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No. of Recommendations: 6
Callisto,

let me start by stating that I own both NOK and QCOM shares, so I really want to see both companies flourish (and I think they will).

I'm having a hard time understanding what drives you and other QCOM-diehards portray the rest of the industry as some sort of villains that is ganging up against QCOM and, that's a new twist, illegally so.

With the billions of $$s market size we're talking about, do you think it would ever be as easy as QCOM setting the price and the rest just putting up with it and quietly paying the bill? Hell, people spend hours bargaining when they buy a used car and you expect Nokia to just shut up and pay. So far I'm not aware of any illegal activities, and it's anyone's right to challenge QCOM's patent claims in court - that's what courts are for in a legal system. Your suggestion they refuse to license anyone filing suit would require a fairly twisted understanding of law and justice - the word blackmail comes to mind. Commercial suicide is a close second - it reminds me of kids in the playground not of the way to professionally conduct a business.

And as a NOK shareholder, I want them to be damn sure they have to pay before they do. That QCOM won every single suit so far is good for them, but with the sums involved I think the industry was right to challenge their claims. There's nothing illegal or immoral about seeking legal certainty. If there's a 5% chance of winning the case and saving billions of $$ to the company, I would immediately sack any CEO who doesn't pursue that chance first before committing to the license.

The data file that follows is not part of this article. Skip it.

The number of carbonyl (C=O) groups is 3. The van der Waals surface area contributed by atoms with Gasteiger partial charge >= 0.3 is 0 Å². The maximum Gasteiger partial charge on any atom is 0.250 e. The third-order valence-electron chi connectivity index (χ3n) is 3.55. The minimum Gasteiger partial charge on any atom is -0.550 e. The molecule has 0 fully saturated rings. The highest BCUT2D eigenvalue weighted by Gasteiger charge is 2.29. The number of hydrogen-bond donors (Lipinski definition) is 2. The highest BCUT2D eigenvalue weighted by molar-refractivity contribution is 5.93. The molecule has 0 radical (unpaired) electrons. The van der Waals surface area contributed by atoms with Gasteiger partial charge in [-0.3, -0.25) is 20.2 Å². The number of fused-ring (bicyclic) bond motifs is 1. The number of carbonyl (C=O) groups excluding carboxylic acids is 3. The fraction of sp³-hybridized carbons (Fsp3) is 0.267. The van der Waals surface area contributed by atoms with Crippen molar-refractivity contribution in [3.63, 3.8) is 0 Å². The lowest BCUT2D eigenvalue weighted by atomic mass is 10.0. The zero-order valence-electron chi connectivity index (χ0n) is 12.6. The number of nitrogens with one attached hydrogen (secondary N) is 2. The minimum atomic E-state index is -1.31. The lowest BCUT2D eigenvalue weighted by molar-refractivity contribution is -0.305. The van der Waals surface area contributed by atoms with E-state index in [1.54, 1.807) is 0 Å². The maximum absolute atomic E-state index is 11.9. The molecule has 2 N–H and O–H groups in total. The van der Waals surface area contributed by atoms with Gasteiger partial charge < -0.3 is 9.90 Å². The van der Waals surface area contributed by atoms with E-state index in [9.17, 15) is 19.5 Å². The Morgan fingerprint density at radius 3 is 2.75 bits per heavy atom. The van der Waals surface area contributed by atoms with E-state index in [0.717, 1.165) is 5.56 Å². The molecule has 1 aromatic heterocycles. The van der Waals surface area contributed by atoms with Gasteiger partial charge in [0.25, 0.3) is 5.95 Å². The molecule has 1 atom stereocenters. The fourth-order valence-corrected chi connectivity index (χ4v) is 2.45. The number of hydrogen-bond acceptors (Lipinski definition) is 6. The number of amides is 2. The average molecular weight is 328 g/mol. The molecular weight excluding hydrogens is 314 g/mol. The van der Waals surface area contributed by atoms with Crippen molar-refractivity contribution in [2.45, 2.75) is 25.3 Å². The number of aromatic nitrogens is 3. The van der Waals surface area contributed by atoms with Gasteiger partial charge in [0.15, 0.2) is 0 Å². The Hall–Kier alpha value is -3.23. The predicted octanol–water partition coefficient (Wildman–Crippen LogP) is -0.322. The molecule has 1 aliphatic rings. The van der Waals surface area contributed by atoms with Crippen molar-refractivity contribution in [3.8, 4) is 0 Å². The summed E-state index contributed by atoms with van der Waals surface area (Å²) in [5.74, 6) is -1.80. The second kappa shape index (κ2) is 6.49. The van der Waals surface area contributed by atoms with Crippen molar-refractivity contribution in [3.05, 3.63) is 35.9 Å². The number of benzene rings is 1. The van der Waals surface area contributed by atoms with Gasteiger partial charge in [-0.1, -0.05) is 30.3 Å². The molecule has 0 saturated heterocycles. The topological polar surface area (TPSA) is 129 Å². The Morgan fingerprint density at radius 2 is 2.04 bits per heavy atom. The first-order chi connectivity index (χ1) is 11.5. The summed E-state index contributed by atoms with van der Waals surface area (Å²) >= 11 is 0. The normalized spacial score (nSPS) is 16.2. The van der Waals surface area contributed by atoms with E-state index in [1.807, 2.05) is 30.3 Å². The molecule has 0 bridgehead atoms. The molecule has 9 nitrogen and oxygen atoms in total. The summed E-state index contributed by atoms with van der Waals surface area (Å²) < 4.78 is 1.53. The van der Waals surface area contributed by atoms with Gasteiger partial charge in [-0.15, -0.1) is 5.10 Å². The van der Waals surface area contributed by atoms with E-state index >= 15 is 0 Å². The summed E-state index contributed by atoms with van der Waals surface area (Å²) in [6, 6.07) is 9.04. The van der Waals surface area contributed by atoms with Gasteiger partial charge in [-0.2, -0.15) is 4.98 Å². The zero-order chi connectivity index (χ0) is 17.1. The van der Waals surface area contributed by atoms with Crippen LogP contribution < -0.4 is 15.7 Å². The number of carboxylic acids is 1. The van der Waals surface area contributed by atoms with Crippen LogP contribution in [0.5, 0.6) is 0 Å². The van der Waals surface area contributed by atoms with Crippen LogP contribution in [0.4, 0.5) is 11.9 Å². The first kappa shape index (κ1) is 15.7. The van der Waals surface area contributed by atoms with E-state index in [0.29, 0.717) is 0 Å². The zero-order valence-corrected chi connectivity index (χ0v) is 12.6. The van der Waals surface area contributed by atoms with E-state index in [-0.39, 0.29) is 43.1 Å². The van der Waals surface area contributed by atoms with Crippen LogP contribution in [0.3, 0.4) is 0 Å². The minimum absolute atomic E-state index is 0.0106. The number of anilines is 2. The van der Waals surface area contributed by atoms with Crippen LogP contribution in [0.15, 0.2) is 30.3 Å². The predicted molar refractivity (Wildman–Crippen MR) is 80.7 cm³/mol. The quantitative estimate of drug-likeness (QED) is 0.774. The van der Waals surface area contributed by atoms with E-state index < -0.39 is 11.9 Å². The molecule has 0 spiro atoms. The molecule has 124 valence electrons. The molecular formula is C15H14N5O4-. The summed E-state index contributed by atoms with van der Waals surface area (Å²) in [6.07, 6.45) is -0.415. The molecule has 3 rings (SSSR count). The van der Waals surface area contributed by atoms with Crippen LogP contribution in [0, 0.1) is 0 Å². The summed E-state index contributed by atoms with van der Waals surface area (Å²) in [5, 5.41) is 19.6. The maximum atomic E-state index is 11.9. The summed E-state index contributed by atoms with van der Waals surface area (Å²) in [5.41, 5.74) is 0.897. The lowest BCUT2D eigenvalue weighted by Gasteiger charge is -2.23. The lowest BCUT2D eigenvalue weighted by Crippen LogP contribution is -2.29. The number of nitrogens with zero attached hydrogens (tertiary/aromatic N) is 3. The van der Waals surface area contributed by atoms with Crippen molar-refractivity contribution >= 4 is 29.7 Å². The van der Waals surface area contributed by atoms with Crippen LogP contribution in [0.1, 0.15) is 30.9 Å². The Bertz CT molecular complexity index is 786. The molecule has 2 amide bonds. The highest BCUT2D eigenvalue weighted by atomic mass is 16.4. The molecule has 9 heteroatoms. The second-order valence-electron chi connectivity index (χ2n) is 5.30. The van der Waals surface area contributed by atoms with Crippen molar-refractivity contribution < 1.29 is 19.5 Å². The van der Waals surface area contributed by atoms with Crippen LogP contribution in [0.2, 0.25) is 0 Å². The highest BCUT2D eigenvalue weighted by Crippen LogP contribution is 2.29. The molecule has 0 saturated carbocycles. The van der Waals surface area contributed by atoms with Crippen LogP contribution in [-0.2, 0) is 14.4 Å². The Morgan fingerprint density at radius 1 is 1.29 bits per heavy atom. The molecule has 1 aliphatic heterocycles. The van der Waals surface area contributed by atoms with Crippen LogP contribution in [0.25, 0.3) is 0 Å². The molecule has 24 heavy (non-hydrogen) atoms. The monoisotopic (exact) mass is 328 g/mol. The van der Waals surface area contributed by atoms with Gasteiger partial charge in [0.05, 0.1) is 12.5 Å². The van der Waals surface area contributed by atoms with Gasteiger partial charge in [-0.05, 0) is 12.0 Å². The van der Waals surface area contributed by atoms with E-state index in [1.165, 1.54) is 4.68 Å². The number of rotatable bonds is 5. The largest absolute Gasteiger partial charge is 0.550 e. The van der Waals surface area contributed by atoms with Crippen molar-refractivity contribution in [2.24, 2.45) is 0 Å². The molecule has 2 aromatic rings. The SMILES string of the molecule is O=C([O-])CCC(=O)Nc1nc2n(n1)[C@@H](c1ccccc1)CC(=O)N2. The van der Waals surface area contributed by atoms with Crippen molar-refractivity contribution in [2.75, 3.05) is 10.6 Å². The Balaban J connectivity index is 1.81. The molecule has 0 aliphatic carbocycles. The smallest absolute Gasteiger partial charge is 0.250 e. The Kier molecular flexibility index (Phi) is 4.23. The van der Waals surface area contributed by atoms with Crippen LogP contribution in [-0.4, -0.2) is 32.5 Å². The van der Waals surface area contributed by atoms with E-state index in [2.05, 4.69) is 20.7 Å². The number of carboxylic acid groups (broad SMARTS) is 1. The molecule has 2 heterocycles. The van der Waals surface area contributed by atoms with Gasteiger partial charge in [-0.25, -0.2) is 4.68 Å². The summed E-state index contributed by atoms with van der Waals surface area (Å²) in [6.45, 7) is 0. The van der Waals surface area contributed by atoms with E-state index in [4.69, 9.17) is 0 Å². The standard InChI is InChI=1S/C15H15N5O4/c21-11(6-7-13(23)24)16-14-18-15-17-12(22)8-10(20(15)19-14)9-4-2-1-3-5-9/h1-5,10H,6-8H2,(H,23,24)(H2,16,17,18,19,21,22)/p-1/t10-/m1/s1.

My impression is that QCOM went for a head-on collision with the rest of the industry, putting all their faith in their seemingly invincible IPR portfolio. Good luck to them, but I feel there might have been a smarter way of achieving their goals - like being a bit more flexible in their approach rather than going for alienating everyone you ultimately want to do business with.

And remember, QCOM/Spinco needs something from the others, too. As is becoming more and more apparent, the overwhelming part of the world is going for W-CDMA (and personally I think QCOM contributed a great deal to that with their posturing), so Spinco will need to negotiate cross-licenses.

I'm not sure what exactly you want QCOM to sue NOK for (for not buying CDMA?), and I would ask who is the monopolist here? NOK is strong but by no means a monopolist.

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